Coming of age stories are a common trope in popular culture — in many movies and TV shows, we see adolescents experience grief, heartbreak, loss and other challenges that suddenly catapult them into adulthood. It’s a universal human experience, but the way it’s depicted isn’t always representative of all the people it affects. That’s where emerging playwright and Native American writer (part Mississippi Choctaw, Laguna and Isleta Pueblo) Dillon Chitto comes in.
From Santa Fe, New Mexico, Chitto brings Bingo Hall — his first play — to the Autry Museum of the American West. Bingo Hall is the latest Native Voices production — the only Equity theatre company dedicated exclusively to developing and producing new work by Native American artists.
Playing through March 25, Chitto’s play takes place in a pueblo community, focusing on the life of teenager Edward Anaya. He grapples with the challenges that many of us once dealt with: do we stay close to our communities or move away into unknown territory when choosing the right college for us? Edward has led a complacent life as the senior center bingo caller in his pueblo, until a college acceptance letter turns his world on a dime.
Chitto, who had a strong desire to bring the pueblo life to the stage, was drawn to connecting themes of culture, intergenerational traditions and customs and his community in his playwriting.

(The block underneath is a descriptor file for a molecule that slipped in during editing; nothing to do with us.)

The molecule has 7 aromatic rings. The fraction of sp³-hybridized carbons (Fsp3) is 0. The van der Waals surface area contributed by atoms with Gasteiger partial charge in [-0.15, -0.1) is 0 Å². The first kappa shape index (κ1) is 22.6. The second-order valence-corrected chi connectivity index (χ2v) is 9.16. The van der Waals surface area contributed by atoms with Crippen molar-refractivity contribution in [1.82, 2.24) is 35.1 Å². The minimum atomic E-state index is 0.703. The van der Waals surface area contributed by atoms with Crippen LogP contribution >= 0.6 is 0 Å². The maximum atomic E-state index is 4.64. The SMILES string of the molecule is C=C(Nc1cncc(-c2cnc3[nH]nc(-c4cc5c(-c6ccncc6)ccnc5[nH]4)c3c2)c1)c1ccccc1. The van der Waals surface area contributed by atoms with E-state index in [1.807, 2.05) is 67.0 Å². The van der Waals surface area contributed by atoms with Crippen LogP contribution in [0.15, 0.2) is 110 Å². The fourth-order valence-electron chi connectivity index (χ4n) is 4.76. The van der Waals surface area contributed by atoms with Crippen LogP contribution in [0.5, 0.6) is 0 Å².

“Growing up, my extended family would always get together so I saw the way everyone was present, the humor and the drama,” Chitto explains. “The family and community dynamics were a natural and even necessary part after I decided to place [Bingo Hall] on a pueblo because those communities are very close [knit].”
As a young adult, he also would have “been amazed to see New Mexican stories being played out, especially pueblo stories.” Now, he’s brought those stories to life himself.
Like his main character, Chitto also recalls having to leave home after high school. When he graduated, he says, he moved to Ohio from New Mexico. It was a culture shock, and he struggled leaving his family and community behind. “This is a dilemma for many, so I think many audience members can relate to Edward even if they aren’t [from a pueblo community].”
“We all have obligations and ties to our communities, we all want to do what is right, we all have had our hearts broken,” he adds.
Founder and Producing Executive Director of Native Voices at the Autry, Jean Bruce Scott, says Bingo Hall is a funny and heartwarming play all at once. With the character of Edward Anaya, “Chitto has given audiences a fresh-faced Ferris Bueller in a pueblo, struggling with teenage angst, familial embarrassment, and the fretful pangs of first love.”
During a time when we need more work, stories, and voices from communities of color amplified and elevated, Scott hopes the play is a welcome respite from the news cycle and the old stories we’ve all heard before. “It takes audiences on a journey to a world that is both familiar and completely unique,” he adds.
A charming play about a particular extended family on a New Mexico reservation that uses humor to look at life’s trials and tribulations, Bingo Hall will make you walk away thinking about the ways you, too, can see yourselves in the characters and experiences of the pueblo communities depicted on stage.